The samples used in this study were printed using a MEGA-S FDM 3D printer (ANYCUBIC; Shenzhen Anycubic Technology Co., Ltd., Shenzhen, China). A nozzle diameter of 0.4 mm was used to set a layer thickness of 0.2 mm for the first layer and 0.12 mm for the other layers. The printing temperature was set to 200 °C and the heating bed temperature was set to 60 °C constantly.
The test specimens made of PLA (GIANTARM, Shenzhen, China; PLA filament 1.75 mm, silver; without additives to increase crystallinity) were constructed with the dimensions of 120 mm × 15 mm × 6 mm following polymer test specifications (ISO 20753:2018) and printed on the long side (on the rear of the CAD models shown in Table 1).
For the three-point bending test, the specimens were prepared with two completely filled plates on top and bottom, each 1 mm thick, to support the internal structure as a base support. No wall structures were implemented in order to more accurately test the behavior of the infill specimens. This basic structure was retained for all test specimens, only the infill structure was changed.
All specimens were designed and constructed in-house and always printed under the same circumstances, with a sample fill density of 100%, a print speed of 50%, and a high edge print positioning with a supporting brim with 6 line counts. To illustrate the material content, the mass of the test specimens was determined using a Xavax Jewel digital precision balance (Hama GmbH & Co KG, Monheim, Germany) and used as an indication and comparison value (Table 1).
In the first phase, certain basic patterns have been developed as filling structures for the specimen. The structures of the test specimen series “A” were created following an Octet grid matrix pattern [19]. A sample A-k with smaller repeat unit and a sample A-G with larger repeated unit were designed and printed, optimizing the structures presented in [18].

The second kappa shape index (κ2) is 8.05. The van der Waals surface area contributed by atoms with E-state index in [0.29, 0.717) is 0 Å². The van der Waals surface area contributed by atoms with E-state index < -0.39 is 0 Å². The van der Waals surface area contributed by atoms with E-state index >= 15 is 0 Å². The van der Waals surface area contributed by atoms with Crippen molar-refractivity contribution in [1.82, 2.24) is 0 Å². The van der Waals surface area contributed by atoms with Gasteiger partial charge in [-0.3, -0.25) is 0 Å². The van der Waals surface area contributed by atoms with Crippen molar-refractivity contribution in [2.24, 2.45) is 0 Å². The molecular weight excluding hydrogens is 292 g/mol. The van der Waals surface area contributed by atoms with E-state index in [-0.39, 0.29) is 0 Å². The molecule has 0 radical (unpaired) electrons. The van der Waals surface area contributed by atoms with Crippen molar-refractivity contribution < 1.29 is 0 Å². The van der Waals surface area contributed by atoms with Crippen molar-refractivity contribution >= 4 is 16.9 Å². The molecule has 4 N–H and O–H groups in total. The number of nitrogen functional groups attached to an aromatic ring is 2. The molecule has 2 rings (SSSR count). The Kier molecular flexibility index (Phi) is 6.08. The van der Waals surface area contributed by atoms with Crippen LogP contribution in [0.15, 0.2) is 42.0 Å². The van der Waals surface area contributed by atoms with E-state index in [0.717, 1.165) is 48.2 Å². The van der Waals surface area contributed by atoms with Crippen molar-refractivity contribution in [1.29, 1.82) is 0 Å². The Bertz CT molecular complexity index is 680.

Test specimen “B” is an extension from the self-developed structure “LP100” from [18]. Here, waves and textile structures were combined for a new structural idea.
The infill pattern for test specimens “C” includes the structural fabric from dynamic lightweight design [20]. Auxetic structural behavior [21] is to be tested for shape memory effects in the test specimens C-k and compared with the other designs.
In the second phase, the filling patterns of the first phase have been changed or mixed. The AC-G test specimen was created as a mixture of A-G and C-k. The AC-H test specimen was designed from the A-G pattern, with the inclusion of reinforced structures due to increased fill pattern content. The specimen D-G is another new approach constructed from the test specimen series “A” and “C”.
Each sample was tested in triplicates regarding maximum deflection and with different amounts of specimens, as given in the Results section, for bending and recovery tests.
Bending and recovery tests were performed by a universal testing machine (Kern & Sohn, Balingen-Frommern, Germany). While each set of samples was first tested until break (or until the maximum deflection possible in the test setup) to find the point of maximum force, recovery tests were performed until the maximum force was reached, followed by recovery in a water bath of (60 ± 1) °C for 1 min, before it was cooled down in another water bath at room temperature for 2 min. This temperature is above the glass transition temperature of amorphous PLA used for 3D printing [22,23].
The main differences to the previous study [18] are as follows:
The inner walls are thinner, enabled by printing on a long thin plane (front or back in the sliced models in Table 1), thus reducing the specimen’s mass.
Channels along the whole specimen are not only produced along the shorter in-plane direction (from front to back in Table 1), but also along the longer in-plane direction (from left to right in Table 1).
Special lightweight designs are used (samples A and C), again reducing the specimen’s mass.
All samples are more lightweight than the best specimen of the previous study (sample LP100 in [18] had a mass of 9.8 g).

3. Results and Discussion